Ukraine’s IT sector has provided some of the country’s most optimistic news stories over the past year. At a time when Ukraine is struggling to overcome the devastating economic impact of a Russian hybrid war in its industrial heartlands and the occupation of Crimea, the relentless growth of the IT industry has produced some much-needed optimism while offering inspiration for young Ukrainians looking to choose their future career path. However, with annual growth rates of around 25%, the sector is currently in very real danger of outpacing itself. In order to maintain its current breathless expansion, Ukraine’s IT sector will need to attract a whole new generation of specialists, while also honing the entrepreneurial skills of those already in possession of the technical abilities to produce world-beating IT innovations.
IT TV arrives in Ukraine
The latest initiative to help promote IT awareness among Ukrainian audiences is Brain TV, a new digital channel designed to offer tutorials on all aspects of the IT industry while highlighting the individuals and companies shaping the sector. The Kyiv-based Brain TV project launched in April and is currently available in Smart TV format and on the Divan TV platform, which theoretically gives it global reach. However, the initial priority audience is inside Ukraine itself. “Our primary goal is to expand the Ukrainian IT industry community,” explains the channel’s Executive Director Bozhena Sheremeta. “There are a lot of IT schools springing up in today’s Ukraine, but many are overcharging for the services they provide, pricing many potential students out of the market. We wanted to provide access to IT educational materials to a wider audience.”
Focus on educational content
In true startup tradition, Sheremeta currently leads a small full-time team of colleagues supported by dozens of volunteers. The channel is backed by the BrainBasket initiative and relies on funding from financial sponsors drawn from within the Ukrainian IT sector including Ciklum, ControlPay, Terrasoft and Jooble. Content is a mix of interviews, live-streamed coverage of Ukrainian IT events, and educational materials donated by partners including Ukrainian IT schools and America’s Harvard University. As the channel grows, there are plans to add more English-language original content and develop talk shows and news programming. “This year, the goal is to develop the whole concept of the channel and gauge audience reaction. We plan to communicate regularly with our audience via social media and will be conducting our first viewer survey on Facebook in May,” says Sheremeta.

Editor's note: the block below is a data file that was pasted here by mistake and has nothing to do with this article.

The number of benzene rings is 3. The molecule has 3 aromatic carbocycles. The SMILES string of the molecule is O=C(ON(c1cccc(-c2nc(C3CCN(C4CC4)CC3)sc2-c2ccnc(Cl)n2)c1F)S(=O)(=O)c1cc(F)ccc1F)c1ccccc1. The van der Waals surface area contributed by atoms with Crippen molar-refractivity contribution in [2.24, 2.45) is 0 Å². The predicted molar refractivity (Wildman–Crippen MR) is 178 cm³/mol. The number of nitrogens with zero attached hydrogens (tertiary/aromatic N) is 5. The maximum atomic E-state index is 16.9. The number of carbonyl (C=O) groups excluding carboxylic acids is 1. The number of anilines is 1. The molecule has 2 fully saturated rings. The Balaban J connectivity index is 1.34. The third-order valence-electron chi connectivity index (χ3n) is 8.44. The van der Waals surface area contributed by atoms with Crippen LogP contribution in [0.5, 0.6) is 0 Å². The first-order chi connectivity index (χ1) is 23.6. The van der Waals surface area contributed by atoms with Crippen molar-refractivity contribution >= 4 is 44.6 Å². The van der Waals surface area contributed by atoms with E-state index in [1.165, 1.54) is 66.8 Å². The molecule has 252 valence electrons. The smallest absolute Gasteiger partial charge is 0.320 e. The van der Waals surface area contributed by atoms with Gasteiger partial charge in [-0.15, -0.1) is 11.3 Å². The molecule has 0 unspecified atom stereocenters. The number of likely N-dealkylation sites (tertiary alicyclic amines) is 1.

Supporting Ukraine’s growing IT economy
The arrival of Brain TV is arguably long overdue, given the growing importance of the Ukrainian IT sector for the Ukrainian economy as a whole. IT companies currently contribute around 3% of the country’s GDP, placing the industry behind agriculture and metallurgy as one of Ukraine’s top three economic drivers. However, analysts believe the IT contribution to GDP could rise to as high as 15% by 2020 – a staggering expansion that would allow the country to ease its reliance on the traditional industrial sectors inherited from the Soviet era. The increasing importance of the IT sector is already changing the profile of the Ukrainian economy. Many analysts view it as a positive strategic trend towards a more knowledge-based economy offering the kind of skills and services that will allow Ukrainian companies to integrate into global markets.
To achieve these ambitious growth projections, IT industry leaders have set the target of increasing the number of IT professionals in the country by 2020 from the current total of approximately 100,000 up to 200,000. Sheremeta says that as well as boosting numbers, it is also vital to foster the non-technical skillset required to succeed in the international IT industry. She sees Brain TV’s educational programming as one way of promoting this goal, and advocates greater focus on business skills and marketing awareness as a way of promoting a more entrepreneurial outlook within the industry. “At present, outsourcing companies are recruiting from a limited pool of employees who might otherwise be working in the startup sector. This is understandable, as the terms offered by outsourcing companies are very attractive. They can offer good salaries and the kind of stability that many people see as a priority. Nevertheless, it is starving the upstart segment of human resources.”
IT professionals need business savvy
Sheremeta regards the growth of the startup sector as a crucial component part of the country’s ongoing IT evolution, and wants to see greater focus on training programmes geared towards practical professional skills. “Technological training courses are not enough. People need access to training in subjects other than programming and coding. Entrepreneurial skills are essential to all startups. We need to be encouraging IT professionals and students to learn more about things like digital marketing and producing a winning pitch capable of impressing international investors.”
Sheremeta’s focus on the business aspects of the IT industry is no accident. Prior to taking on the challenge of managing the Brain TV project, she was employed at a startup incubator, worked in IT sales and digital marketing, and also served for a period as an IT journalist. The 23-year-old IT expert says she had often considered the idea of a TV channel dedicated to the Ukrainian IT sector before she was approached in late 2015 with the idea of heading up the Brain TV initiative. “I think the channel is something that can have a major impact on the evolution of the sector,” she offers. “We are trying to develop an entirely class of Ukrainian IT entrepreneurs. The launch of the channel was the first step. We are just getting started.”